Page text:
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Title: The identification & optimisation of endogenous signalling pathway modulators
Author: Gianella-Borradori, Matteo Luca
Awarding Body: University of Oxford
Current Institution: University of Oxford
Date of Award: 2013
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Chapter 1 Provides an overview of drug discovery with particular emphasis on library selection and hit identification methods using virtual based approaches. Chapter 2 Gives an outline of the bone morphogenetic protein (BMP) signalling pathway and literature BMP pathway modulators. The association between the regulation of BMP pathway and cardiomyogenesis is also described. Chapter 3 Describes the use of ligand based virtual screening to discover small molecule activators of the BMP signalling pathway. A robust cell based BMP responsive gene activity reporter assay was developed to test the libraries of small molecules selected. Hit molecules from the screen were synthesised to validate activity. It was found that a group of known histone deacetylase (HDAC) inhibitors displayed most promising activity. These were evaluated in a secondary assay measuring the expression of two BMP pathway regulated genes, hepcidin and Id1, using reverse transcription polymerase chain reaction (RT-PCR). 188 was discovered to increase expression of both BMP-responsive genes. Chapter 4 Provides an overview of existing cannabinoid receptor (CBR) modulating molecules and their connection to progression of atherosclerosis. Chapter 5 Outlines the identification and optimisation of selective small molecule agonists acting at the cannabinoid 2 receptor (CB2R). Ligand based virtual screen was undertaken and promising hits were synthesised to allow structure activity relationship (SAR) to be developed around the hit molecule providing further information of the functional groups tolerated at the active site. Subsequent studies led to the investigation and optimisation of physicochemical properties around 236 leading to the development of a suitable compound for in vivo testing. Finally, a CB2R selective compound with favourable physicochemical properties was evaluated in vivo in a murine inflammation model and displayed reduced recruitment of monocytes to the site of inflammation.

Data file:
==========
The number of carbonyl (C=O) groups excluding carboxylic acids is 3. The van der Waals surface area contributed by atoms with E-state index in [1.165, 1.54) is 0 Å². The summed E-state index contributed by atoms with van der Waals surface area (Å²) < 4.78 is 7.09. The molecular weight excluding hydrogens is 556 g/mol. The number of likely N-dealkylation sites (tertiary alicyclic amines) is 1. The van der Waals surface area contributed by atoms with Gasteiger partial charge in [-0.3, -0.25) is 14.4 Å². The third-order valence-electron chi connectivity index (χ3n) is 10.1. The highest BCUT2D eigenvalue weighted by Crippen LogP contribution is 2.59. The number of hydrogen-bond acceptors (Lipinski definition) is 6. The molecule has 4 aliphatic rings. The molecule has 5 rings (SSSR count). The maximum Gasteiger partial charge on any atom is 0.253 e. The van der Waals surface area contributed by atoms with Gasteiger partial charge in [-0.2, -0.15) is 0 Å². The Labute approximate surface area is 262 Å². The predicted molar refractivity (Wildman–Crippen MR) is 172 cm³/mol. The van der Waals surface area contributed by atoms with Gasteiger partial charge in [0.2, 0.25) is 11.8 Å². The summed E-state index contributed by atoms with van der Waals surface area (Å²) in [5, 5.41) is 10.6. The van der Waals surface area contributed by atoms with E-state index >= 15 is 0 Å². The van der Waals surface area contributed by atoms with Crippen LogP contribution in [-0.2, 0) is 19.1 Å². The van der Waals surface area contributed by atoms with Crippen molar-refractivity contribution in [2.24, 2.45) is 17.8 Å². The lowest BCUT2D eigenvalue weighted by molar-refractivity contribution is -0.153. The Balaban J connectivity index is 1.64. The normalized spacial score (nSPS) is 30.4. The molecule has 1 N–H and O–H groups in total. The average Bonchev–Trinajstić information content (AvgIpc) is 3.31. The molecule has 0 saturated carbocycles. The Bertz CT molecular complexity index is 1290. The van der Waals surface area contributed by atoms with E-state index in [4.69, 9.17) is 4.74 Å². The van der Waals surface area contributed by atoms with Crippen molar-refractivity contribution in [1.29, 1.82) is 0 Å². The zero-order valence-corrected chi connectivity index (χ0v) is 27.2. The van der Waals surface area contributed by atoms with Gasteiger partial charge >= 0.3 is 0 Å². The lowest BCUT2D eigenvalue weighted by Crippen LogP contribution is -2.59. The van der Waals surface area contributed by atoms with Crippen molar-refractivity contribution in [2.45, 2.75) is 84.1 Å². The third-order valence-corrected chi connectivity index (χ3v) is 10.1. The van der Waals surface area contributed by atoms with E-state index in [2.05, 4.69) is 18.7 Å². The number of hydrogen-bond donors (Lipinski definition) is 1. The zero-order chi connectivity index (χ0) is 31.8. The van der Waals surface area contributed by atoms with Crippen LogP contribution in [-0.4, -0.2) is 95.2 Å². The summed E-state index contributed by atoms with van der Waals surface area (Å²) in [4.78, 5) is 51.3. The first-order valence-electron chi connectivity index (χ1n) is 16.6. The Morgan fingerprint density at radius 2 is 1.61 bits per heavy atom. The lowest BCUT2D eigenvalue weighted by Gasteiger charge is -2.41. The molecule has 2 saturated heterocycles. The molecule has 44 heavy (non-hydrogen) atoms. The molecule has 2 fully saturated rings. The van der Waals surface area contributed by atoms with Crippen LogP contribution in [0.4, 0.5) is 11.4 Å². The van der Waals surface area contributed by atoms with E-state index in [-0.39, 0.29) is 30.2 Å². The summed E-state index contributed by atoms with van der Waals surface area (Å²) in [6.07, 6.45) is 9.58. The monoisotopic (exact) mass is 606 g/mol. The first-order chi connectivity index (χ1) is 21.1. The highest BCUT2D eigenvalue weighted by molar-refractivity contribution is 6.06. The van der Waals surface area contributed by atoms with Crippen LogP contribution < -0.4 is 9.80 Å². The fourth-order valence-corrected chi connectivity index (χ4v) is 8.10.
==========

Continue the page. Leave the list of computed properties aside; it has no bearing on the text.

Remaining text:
Supervisor: Russell, Angela Sponsor: Not available
Qualification Name: Thesis (Ph.D.) Qualification Level: Doctoral
EThOS ID:  DOI: Not available
Keywords: Organic chemistry ; Organic synthesis ; High-Throughput Screening ; Computer aided molecular and material design ; Computational chemistry ; Synthetic organic chemistry ; Cell Biology (see also Plant sciences) ; Cardiovascular disease ; medicinal chemistry ; drug discovery ; computer aided drug discovery ; structure activity relationship ; bone morphogenic protein ; cannabinoid receptor